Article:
For starters, seedless watermelons are not completely seed-free. There are some small, white seeds to be found in the melon. These seeds are undeveloped and edible.
However, they are not considered GMO, but are a result of cross breeding.
In 1951, a university professor from Kyoto University used cochicine (kowl-chuh-seen) to double the number of chromosomes in one of his watermelon lines, creating a tetraploid watermelon with 4 sets of chromosomes (4N),
Breeding regular diploid (2N) and tetraploid(4N), results in triploid watermelons (3N). When this seeded fruit matures, the small, white seed coats inside contain 33 chromosomes, rendering it sterile and incapable of producing seeds.
Well, that’s not the end.
To get seedless watermelons, you have to pollinate female flowers on a triploid plant with the pollen from male flowers from a diploid plant.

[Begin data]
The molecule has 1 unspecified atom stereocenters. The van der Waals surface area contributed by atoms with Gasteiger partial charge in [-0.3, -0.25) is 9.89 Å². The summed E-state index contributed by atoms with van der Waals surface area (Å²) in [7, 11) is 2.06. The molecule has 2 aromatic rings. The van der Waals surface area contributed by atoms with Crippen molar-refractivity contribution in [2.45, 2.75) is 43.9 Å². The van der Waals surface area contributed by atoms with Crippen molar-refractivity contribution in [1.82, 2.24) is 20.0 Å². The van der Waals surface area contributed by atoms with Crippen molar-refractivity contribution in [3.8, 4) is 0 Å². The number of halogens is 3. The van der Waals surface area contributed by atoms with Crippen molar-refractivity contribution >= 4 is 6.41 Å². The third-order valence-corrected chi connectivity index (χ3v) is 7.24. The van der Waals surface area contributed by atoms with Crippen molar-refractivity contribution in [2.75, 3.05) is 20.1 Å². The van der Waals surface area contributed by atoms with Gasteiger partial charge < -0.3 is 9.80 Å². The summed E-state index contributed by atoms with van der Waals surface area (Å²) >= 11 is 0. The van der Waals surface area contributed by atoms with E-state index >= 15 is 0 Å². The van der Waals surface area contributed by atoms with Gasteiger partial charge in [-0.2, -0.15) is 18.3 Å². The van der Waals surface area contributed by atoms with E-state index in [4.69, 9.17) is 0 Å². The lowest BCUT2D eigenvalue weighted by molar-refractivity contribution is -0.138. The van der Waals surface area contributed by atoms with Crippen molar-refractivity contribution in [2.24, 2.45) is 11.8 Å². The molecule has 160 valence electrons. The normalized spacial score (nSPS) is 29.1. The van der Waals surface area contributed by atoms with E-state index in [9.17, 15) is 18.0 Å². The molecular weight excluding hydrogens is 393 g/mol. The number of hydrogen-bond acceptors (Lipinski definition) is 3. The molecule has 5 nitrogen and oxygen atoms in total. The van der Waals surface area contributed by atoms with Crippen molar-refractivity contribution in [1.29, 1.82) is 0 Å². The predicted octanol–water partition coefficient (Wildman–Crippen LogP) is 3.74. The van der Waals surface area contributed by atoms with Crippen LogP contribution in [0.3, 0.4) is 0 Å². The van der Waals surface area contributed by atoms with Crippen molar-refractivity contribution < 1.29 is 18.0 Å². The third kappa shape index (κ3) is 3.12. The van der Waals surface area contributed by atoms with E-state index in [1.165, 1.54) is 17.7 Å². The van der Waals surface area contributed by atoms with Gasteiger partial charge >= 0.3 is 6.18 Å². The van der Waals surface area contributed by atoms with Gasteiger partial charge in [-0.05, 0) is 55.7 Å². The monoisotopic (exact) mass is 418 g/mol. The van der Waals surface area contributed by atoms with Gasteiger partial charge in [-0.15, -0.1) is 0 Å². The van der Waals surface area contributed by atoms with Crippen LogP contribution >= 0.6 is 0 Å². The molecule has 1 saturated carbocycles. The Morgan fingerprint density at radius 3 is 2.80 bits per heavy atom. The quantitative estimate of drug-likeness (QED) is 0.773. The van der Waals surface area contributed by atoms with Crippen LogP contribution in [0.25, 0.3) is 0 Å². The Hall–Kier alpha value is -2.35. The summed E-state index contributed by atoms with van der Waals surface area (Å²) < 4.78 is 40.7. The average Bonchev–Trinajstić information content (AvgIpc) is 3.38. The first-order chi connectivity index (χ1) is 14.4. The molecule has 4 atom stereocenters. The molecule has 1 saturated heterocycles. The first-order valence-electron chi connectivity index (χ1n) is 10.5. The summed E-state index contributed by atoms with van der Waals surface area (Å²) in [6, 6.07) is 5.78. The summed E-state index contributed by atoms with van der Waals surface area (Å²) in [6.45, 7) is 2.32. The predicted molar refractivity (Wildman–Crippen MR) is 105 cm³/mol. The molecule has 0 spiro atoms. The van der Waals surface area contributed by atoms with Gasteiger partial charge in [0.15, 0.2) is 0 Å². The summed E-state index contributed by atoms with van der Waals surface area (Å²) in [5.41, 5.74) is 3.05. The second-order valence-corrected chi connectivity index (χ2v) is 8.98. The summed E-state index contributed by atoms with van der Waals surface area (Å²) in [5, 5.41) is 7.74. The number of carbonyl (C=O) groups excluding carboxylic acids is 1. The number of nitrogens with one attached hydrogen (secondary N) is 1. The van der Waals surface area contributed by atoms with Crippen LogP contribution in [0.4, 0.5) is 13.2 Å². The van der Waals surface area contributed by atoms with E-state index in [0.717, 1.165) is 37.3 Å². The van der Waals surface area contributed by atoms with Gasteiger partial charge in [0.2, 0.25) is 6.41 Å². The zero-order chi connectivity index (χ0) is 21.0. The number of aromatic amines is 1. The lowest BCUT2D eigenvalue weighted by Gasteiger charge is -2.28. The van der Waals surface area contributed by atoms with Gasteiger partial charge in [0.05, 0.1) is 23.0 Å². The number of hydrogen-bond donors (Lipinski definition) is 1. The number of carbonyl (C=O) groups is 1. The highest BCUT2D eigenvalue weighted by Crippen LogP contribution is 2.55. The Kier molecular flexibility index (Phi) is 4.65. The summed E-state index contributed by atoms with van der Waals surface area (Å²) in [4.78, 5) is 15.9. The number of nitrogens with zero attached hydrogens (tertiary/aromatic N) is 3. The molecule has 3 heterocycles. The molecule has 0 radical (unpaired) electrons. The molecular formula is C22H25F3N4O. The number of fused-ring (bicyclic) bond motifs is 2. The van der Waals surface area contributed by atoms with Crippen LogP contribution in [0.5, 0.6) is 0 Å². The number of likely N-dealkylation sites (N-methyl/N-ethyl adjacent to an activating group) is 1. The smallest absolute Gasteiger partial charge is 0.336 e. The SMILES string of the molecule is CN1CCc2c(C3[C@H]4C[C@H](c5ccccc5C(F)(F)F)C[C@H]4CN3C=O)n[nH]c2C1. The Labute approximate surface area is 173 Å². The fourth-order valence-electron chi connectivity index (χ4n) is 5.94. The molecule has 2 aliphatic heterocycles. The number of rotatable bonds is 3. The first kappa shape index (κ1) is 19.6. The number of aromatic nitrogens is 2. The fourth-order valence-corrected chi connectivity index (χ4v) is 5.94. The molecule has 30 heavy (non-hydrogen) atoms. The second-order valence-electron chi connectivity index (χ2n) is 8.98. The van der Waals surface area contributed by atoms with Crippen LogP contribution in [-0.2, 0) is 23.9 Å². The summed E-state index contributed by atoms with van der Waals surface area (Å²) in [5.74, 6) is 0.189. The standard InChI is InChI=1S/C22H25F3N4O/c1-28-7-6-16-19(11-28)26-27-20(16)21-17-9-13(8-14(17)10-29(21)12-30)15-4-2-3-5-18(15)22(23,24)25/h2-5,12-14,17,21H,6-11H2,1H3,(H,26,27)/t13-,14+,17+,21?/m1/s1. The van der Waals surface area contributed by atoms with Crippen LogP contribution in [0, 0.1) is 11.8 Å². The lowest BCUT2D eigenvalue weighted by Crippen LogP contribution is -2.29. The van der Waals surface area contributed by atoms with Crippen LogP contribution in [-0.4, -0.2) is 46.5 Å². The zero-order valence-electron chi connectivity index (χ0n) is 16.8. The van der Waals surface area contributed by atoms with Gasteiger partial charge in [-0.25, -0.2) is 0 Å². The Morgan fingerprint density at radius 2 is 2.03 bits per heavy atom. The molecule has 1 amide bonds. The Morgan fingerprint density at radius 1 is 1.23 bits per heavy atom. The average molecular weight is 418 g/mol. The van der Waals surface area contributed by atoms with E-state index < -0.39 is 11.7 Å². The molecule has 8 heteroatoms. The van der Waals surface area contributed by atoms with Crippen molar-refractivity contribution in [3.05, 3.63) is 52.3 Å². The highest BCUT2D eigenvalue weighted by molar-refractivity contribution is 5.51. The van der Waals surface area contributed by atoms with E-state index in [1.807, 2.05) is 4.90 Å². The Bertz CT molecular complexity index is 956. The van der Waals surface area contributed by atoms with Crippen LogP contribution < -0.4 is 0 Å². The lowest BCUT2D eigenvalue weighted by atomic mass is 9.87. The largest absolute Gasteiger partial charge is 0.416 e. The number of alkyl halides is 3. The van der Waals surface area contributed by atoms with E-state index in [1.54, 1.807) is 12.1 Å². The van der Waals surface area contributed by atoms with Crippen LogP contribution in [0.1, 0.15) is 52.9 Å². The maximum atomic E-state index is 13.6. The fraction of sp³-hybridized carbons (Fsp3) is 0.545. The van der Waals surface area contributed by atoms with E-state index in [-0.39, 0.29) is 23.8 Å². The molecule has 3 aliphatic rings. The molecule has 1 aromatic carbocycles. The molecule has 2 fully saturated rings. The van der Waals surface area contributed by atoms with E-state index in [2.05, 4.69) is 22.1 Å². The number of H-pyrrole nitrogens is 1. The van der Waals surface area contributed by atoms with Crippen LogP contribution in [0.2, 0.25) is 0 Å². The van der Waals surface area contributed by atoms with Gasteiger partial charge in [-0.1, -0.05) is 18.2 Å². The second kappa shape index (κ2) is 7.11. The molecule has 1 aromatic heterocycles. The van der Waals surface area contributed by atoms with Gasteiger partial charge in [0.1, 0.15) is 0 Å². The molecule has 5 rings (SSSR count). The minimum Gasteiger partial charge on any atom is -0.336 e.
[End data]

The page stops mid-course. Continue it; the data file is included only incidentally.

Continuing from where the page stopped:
And since triploid doesn’t produce seeds, you have to keep mating diploid and tetraploid to make them.
Though it was discovered in early 1950s, it started to be commercially marketed in the 1990s. This process is known as ploidy changes. Grapes, citrus fruits bananas, were all created with ploidy manipulation.
Say goodbye to watermelon seed spitting contest and welcome our new favorite seedless watermelons!
Check out our Instagram post for a visual illustration of this story!